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Gold still remains relevant 50 years after Nixon ended Bretton Woods Agreement

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(Kitco News) - Fifty years ago this Sunday, the gold market was completely transformed in only a matter of minutes after then-president Richard Nixon decoupled the U.S. dollar from the precious metal.

Although gold is no longer an official global currency, analysts note that with everything that has happened in the last 50-years the precious metal continues to play an important role in global financial markets and is still seen as a store of value among central banks, governments and investors.

In the last 50 years, the gold market has evolved from a physical market of bars, coins, and jewelry to a paper market with the creation of gold-backed exchange-traded products. As the investment landscape grows, companies are now developing digital gold products and fractional markets.

Analysts agree that while gold has lost some shine as a monetary metal, it still remains a relevant asset for investors. So how did gold go from a global currency to an investment asset?

Aug. 15, 1971, President Richard Nixon made a televised announcement, telling the American people and the world that the U.S. was moving off of the gold standard. Before Nixon's announcement, the 1944 Bretton Woods Agreement allowed central banks and foreign governments to redeem their U.S. dollar treasuries for gold.

While not an official gold standard, the Bretton Woods Agreement made the U.S. dollar the world's reserve currency, and gold was pegged to the U.S. dollar at $35 an ounce.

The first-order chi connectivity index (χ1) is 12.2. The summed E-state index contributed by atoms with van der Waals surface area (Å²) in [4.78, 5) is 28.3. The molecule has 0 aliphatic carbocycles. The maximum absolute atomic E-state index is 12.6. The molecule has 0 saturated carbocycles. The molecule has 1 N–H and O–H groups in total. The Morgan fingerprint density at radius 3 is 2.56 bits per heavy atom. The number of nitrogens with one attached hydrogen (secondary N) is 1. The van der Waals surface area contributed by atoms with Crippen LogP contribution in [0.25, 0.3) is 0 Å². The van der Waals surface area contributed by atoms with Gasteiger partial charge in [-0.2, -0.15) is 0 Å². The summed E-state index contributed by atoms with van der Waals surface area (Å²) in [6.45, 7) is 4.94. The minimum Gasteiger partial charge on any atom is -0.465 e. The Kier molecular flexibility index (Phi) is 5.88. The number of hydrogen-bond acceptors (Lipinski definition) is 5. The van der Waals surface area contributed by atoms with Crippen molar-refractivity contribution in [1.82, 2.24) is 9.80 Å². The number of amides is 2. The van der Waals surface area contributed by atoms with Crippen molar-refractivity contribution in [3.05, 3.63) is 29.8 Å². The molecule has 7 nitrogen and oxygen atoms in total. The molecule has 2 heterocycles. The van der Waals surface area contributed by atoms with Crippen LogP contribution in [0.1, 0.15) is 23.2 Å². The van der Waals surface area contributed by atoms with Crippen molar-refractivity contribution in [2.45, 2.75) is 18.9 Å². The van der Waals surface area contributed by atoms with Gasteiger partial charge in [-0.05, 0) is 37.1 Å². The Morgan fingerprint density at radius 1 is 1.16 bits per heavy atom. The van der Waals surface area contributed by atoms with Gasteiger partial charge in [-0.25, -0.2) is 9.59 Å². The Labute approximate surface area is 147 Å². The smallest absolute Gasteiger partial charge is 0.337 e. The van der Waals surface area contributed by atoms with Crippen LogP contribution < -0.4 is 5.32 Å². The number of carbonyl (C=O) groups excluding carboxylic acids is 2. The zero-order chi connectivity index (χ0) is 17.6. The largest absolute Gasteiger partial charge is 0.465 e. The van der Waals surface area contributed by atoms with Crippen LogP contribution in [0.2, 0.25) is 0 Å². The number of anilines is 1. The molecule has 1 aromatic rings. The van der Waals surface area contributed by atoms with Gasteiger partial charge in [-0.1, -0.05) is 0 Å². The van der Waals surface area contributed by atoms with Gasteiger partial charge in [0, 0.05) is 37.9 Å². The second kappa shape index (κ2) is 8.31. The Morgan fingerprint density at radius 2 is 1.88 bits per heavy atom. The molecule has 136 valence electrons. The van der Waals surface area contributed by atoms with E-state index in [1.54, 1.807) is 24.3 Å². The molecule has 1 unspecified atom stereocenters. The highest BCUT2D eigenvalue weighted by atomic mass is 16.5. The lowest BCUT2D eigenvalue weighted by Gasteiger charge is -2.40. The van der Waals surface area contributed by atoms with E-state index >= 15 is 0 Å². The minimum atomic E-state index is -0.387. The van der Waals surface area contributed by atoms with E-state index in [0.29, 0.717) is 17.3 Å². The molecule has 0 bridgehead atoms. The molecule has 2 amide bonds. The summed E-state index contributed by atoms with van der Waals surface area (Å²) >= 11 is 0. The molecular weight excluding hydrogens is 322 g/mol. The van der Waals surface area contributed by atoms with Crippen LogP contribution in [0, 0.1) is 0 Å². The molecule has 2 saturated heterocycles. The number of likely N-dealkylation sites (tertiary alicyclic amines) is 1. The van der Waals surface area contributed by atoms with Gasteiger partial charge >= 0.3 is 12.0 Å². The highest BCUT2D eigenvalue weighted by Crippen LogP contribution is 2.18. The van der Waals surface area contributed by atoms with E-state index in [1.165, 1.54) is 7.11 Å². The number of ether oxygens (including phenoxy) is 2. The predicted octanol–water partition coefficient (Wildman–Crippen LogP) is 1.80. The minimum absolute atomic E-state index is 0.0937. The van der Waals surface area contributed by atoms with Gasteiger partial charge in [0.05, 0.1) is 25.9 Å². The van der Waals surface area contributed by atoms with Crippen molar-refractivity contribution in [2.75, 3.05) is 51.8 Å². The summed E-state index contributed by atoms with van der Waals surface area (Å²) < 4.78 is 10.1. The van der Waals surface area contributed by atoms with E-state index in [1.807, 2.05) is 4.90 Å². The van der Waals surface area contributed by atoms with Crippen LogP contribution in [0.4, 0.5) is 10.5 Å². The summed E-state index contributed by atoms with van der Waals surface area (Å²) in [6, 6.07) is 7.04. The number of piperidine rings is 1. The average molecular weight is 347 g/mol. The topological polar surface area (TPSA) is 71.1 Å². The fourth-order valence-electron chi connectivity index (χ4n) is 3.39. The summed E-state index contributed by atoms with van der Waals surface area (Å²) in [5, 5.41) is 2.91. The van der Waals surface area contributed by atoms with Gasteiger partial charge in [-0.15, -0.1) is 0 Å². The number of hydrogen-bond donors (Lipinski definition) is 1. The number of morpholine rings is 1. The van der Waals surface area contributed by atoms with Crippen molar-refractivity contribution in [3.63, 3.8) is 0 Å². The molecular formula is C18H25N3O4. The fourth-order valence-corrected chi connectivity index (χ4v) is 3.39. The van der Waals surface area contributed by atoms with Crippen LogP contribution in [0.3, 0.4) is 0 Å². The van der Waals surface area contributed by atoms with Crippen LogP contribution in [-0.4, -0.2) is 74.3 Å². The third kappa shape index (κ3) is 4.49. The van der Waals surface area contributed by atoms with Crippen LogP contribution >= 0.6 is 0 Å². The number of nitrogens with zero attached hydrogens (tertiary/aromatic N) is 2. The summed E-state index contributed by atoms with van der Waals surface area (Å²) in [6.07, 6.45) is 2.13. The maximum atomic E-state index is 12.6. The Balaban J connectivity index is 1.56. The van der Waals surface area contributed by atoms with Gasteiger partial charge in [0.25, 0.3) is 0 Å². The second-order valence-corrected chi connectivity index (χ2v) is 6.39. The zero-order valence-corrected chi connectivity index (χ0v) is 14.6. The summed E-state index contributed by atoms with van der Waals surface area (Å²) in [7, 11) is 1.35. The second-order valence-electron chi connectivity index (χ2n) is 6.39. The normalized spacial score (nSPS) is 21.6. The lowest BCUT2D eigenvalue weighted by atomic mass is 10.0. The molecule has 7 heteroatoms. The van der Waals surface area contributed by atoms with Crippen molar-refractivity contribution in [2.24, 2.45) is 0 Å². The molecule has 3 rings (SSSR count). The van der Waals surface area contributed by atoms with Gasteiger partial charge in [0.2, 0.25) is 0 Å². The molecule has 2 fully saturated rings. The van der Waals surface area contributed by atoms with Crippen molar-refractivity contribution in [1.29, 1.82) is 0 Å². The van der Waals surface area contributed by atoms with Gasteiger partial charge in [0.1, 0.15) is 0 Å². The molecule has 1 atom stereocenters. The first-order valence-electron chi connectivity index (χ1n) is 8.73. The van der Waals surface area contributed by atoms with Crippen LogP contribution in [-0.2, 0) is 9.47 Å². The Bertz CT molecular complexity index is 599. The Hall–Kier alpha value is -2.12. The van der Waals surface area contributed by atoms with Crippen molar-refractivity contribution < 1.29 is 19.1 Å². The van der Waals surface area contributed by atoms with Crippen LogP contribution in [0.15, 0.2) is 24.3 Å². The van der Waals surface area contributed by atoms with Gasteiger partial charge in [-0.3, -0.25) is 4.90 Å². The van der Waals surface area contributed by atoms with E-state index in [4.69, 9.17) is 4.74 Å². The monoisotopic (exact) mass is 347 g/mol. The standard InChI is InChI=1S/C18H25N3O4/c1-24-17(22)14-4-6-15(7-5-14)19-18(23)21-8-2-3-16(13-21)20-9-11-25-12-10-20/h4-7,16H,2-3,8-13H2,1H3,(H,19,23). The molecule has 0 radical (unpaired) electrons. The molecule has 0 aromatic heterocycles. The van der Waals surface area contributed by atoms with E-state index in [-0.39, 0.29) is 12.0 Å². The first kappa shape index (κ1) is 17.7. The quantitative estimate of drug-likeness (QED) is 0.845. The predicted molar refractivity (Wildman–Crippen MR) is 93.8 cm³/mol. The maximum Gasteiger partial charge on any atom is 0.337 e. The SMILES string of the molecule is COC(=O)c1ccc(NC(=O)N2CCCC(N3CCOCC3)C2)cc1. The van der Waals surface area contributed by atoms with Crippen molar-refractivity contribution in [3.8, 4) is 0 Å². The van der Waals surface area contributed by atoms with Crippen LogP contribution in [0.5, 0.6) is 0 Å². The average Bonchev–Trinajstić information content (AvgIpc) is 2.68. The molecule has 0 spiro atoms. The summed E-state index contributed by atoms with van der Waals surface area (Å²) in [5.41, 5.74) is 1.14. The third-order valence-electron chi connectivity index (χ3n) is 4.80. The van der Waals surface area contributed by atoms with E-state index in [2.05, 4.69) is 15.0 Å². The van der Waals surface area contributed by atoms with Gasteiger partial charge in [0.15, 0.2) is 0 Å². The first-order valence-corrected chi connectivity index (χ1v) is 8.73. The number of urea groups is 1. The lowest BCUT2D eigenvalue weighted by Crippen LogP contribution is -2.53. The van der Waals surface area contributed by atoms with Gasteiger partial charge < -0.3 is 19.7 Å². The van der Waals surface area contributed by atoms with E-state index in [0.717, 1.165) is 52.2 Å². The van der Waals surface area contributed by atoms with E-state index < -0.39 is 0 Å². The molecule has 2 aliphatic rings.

However, in the starting in the mid-1965, because of rising inflation, nations worldwide were quickly redeeming their U.S. dollars for gold. When the Bretton Woods agreement was signed, the U.S. controlled about two-thirds of the world's gold supply.

"The U.S. had 20,000 tones of gold, and it fell to 8,000 tonnes. The U.S. gold reserves were going down way too fast, so Nixon had to step in and do something," said George Milling-Stanley, chief gold strategist at State Street Global Advisors, in a recent interview with Kitco News.

"Because of major inflation, there was a discrepancy between the official price of gold and the free market price. Countries, especially in Western Europe, were perfectly happy to turn their dollar assets into gold," he added.

Milling-Stanley was a journalist working for the Financial Times in the 1970s and remembers covering Nixon's announcement. He added that the global redemptions were putting U.S. solvency at risk.

Although gold is no longer a reserve currency, Milling-Stanley noted gold provides the best low-risk returns than any other asset.

"In the last 50 years from 1971 to date on a compound annual growth rate basis, gold has given you a capital appreciation of close to 8% a year," he said. "Which is not too shabby for something that doesn't pay a coupon like a bond or doesn't pay a dividend like a stock."

In more recent history, Milling-Stanley said in the last 20 years, gold has seen its value increase seven-fold, solidifying its role as an essential global asset.

"Gold's historical promise is that it will enhance your returns and reduce your volatility. Gold improves your sharps ratio, and that has to be the goal of every asset allocation in the world," he said.